19 September 1997



Preparing for an early turnout in spring starts

this month, maintains Livestock Improvement Consulting officer

John Simmonds, a New Zealander who has been running grass discussion groups in the UK under

the auspices of the British Grassland Society.

Here he details how to maximise use of grass.

WHICH answer will describe early spring grazing of grass on your farm in 1998? Will it be something that will happen depending on how good the spring is, or will grass be created, however bad the spring?

It should be the latter answer, because good grazing is created by management of pasture supply. And the critical factor determining early spring grass, despite the weather, is the date of the last grazing in winter, even in the UK.

Management during the autumn/winter is the key difference between NZ and UK grazing systems.

In NZ every effort is made to accumulate grass ahead of the cows, the aim being that grass grows grass. Grazing extends for longer into winter, and starts earlier in the spring.

In the UK winter is often described as the time when there is no grass to feed cows. But in NZ districts with even the coldest of winter climates, farmer experience is that the length of winter has been reduced by at least one month, simply by attention to autumn grazing and accumulation of quality grass supplies.

When challenged if this is a management option here, UK dairy farmers answer:

&#8226 Autumn grass does not supporthigh yields in fresh calvers.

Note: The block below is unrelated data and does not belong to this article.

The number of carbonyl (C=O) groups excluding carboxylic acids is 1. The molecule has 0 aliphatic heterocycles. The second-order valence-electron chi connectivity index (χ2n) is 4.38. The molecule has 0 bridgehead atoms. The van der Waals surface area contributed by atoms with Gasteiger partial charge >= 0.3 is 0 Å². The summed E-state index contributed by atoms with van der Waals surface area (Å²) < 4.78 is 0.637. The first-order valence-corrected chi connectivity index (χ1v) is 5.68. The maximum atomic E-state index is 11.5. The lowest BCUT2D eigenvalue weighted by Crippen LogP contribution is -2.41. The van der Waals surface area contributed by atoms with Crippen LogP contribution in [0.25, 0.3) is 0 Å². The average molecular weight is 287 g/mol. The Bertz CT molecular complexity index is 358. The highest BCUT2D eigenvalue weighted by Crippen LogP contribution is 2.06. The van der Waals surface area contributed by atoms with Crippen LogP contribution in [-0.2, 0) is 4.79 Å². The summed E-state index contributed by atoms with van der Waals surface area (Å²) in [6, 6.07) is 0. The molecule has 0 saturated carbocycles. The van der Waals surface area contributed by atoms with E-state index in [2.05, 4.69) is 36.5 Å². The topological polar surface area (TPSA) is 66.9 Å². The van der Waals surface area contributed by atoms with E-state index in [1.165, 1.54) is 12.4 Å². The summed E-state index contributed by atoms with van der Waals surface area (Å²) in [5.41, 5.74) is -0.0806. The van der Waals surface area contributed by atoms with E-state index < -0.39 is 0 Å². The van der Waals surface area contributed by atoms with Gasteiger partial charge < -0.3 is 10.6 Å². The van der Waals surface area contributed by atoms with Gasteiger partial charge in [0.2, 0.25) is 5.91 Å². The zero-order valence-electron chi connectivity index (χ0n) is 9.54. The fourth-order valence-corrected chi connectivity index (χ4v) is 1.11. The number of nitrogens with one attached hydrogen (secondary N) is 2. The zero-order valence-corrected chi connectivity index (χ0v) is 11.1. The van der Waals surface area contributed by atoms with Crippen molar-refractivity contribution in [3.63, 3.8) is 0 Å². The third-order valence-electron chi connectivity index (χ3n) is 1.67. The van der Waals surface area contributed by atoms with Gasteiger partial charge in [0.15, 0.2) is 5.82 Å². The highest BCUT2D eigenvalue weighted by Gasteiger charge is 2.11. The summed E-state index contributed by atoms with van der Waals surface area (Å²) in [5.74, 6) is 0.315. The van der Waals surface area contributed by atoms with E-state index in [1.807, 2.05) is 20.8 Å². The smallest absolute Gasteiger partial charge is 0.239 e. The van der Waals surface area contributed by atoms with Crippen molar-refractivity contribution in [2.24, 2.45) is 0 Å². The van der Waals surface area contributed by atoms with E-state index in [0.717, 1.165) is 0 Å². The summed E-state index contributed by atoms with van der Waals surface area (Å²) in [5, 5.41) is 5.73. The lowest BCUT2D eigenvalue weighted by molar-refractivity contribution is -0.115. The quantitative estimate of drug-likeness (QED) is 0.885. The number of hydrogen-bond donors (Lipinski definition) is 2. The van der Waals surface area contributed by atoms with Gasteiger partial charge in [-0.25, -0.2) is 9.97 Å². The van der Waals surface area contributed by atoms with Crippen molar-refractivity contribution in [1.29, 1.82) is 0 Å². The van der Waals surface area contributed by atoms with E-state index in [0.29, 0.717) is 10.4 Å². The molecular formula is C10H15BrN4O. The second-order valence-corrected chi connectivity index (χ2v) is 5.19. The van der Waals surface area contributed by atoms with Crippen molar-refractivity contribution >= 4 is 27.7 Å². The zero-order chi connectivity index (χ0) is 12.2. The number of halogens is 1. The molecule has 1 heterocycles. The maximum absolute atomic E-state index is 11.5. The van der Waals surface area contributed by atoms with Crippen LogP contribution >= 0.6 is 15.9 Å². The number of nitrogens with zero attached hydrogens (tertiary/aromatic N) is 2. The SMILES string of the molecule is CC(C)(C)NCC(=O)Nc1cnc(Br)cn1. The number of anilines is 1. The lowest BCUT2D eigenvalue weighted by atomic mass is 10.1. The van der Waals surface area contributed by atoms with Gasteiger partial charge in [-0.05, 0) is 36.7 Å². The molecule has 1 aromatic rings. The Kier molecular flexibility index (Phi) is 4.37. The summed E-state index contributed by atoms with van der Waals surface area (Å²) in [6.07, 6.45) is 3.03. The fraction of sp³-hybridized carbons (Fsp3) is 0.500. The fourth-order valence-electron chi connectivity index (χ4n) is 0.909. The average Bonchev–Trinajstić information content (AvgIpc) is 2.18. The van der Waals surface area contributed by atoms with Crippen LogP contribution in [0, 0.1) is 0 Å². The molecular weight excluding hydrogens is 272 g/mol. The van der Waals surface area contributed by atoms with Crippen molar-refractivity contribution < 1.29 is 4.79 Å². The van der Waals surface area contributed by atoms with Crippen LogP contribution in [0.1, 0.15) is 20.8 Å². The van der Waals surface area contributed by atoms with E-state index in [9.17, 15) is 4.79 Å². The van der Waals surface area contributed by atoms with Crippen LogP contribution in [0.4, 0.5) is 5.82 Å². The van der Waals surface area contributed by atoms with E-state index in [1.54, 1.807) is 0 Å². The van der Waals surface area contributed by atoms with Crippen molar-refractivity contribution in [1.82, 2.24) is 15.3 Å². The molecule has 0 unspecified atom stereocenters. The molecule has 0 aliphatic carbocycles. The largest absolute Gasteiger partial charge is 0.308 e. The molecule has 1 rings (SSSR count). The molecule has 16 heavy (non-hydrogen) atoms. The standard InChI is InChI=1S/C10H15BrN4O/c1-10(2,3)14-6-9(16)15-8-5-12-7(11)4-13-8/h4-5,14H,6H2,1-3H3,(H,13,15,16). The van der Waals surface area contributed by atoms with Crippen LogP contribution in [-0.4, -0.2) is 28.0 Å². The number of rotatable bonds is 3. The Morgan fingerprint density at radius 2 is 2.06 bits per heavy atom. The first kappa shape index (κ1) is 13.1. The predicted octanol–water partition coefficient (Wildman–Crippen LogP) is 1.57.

&#8226 Pastures suffer winter kill.

&#8226 Sheep-keep is important income.

&#8226 Wet soils cannot be grazed with cows.

Are these valid reasons for not using autumn/winter grass for cows, or simply excuses to cover other inadequacies?

Autumn grazing and high yielding cows

When autumn grazing is on short length grass, typical of a set stocking regime, its no wonder cows will not milk on it. Dont blame the quality – its quantity.

High yielding cows require high intakes. This means the pasture must be at least 15cm (6in) high, and NZ experience suggests grazing intervals of at least 40 days in autumn are needed to achieve grass of this height.

From late September, effort must focus on reducing the grazing area per day, slowing the rotation, and generally pushing grass ahead of the cows. Give the grass more time to get to the ideal grazing height because radiation from daylight hours and temperature is declining. Remember – grass grows grass.

In spring, when grass grows rapidly there is probably little difference between rotational and set stocked grazing systems. But when conditions are slowing growth, such as late in autumn and early in spring, rotational grazing will always carry more grass in a grazable state ahead of the cows.

Grass for grazing cows in say late November, would previously be grazed in late September, fertilised and kept free of any other stock for 40 days. Another way we describe this is to offer no more than one fortieth of the total grazing area each day to the stock.